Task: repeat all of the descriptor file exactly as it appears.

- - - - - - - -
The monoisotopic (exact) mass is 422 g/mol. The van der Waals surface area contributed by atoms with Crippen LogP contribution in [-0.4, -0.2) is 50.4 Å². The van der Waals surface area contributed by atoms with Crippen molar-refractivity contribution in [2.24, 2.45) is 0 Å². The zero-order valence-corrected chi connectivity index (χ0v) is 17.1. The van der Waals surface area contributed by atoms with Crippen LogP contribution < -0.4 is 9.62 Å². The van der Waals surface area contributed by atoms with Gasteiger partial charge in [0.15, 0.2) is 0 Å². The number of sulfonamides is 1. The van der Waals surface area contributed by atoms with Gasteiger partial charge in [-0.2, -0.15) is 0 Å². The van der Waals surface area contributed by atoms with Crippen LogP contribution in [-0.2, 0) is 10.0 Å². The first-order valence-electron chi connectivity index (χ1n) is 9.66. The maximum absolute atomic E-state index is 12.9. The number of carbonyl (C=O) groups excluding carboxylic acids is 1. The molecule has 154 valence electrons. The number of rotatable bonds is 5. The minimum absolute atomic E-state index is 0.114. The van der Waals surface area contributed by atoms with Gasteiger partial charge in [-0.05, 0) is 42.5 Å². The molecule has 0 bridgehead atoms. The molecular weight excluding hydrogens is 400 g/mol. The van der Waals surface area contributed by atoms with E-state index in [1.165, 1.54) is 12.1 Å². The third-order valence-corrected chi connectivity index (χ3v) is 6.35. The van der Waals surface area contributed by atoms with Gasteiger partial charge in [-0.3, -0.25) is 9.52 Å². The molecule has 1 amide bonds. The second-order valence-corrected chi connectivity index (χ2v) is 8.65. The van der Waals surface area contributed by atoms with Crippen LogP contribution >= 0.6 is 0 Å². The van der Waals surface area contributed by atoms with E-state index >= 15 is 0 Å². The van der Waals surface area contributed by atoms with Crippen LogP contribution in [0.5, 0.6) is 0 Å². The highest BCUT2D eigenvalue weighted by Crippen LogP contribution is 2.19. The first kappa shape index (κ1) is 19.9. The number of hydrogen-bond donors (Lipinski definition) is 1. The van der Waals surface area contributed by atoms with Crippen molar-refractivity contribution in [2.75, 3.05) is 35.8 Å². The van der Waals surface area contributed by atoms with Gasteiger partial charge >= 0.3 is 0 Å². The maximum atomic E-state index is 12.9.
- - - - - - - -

The monoisotopic (exact) mass is 422 g/mol. The van der Waals surface area contributed by atoms with Crippen LogP contribution in [-0.4, -0.2) is 50.4 Å². The van der Waals surface area contributed by atoms with Crippen molar-refractivity contribution in [2.24, 2.45) is 0 Å². The zero-order valence-corrected chi connectivity index (χ0v) is 17.1. The van der Waals surface area contributed by atoms with Crippen LogP contribution < -0.4 is 9.62 Å². The van der Waals surface area contributed by atoms with Gasteiger partial charge in [0.15, 0.2) is 0 Å². The number of sulfonamides is 1. The van der Waals surface area contributed by atoms with Gasteiger partial charge in [-0.2, -0.15) is 0 Å². The van der Waals surface area contributed by atoms with Crippen LogP contribution in [-0.2, 0) is 10.0 Å². The first-order valence-electron chi connectivity index (χ1n) is 9.66. The maximum absolute atomic E-state index is 12.9. The number of carbonyl (C=O) groups excluding carboxylic acids is 1. The molecule has 154 valence electrons. The number of rotatable bonds is 5. The minimum absolute atomic E-state index is 0.114. The van der Waals surface area contributed by atoms with Gasteiger partial charge in [-0.05, 0) is 42.5 Å². The molecule has 0 bridgehead atoms. The molecular weight excluding hydrogens is 400 g/mol. The van der Waals surface area contributed by atoms with E-state index in [1.165, 1.54) is 12.1 Å². The third-order valence-corrected chi connectivity index (χ3v) is 6.35. The van der Waals surface area contributed by atoms with Gasteiger partial charge in [-0.3, -0.25) is 9.52 Å². The molecule has 1 amide bonds. The second-order valence-corrected chi connectivity index (χ2v) is 8.65. The van der Waals surface area contributed by atoms with Crippen LogP contribution >= 0.6 is 0 Å². The van der Waals surface area contributed by atoms with E-state index >= 15 is 0 Å². The van der Waals surface area contributed by atoms with Crippen LogP contribution in [0.5, 0.6) is 0 Å². The highest BCUT2D eigenvalue weighted by Crippen LogP contribution is 2.19. The first kappa shape index (κ1) is 19.9. The number of hydrogen-bond donors (Lipinski definition) is 1. The van der Waals surface area contributed by atoms with Crippen molar-refractivity contribution in [2.75, 3.05) is 35.8 Å². The van der Waals surface area contributed by atoms with Gasteiger partial charge >= 0.3 is 0 Å². The maximum atomic E-state index is 12.9.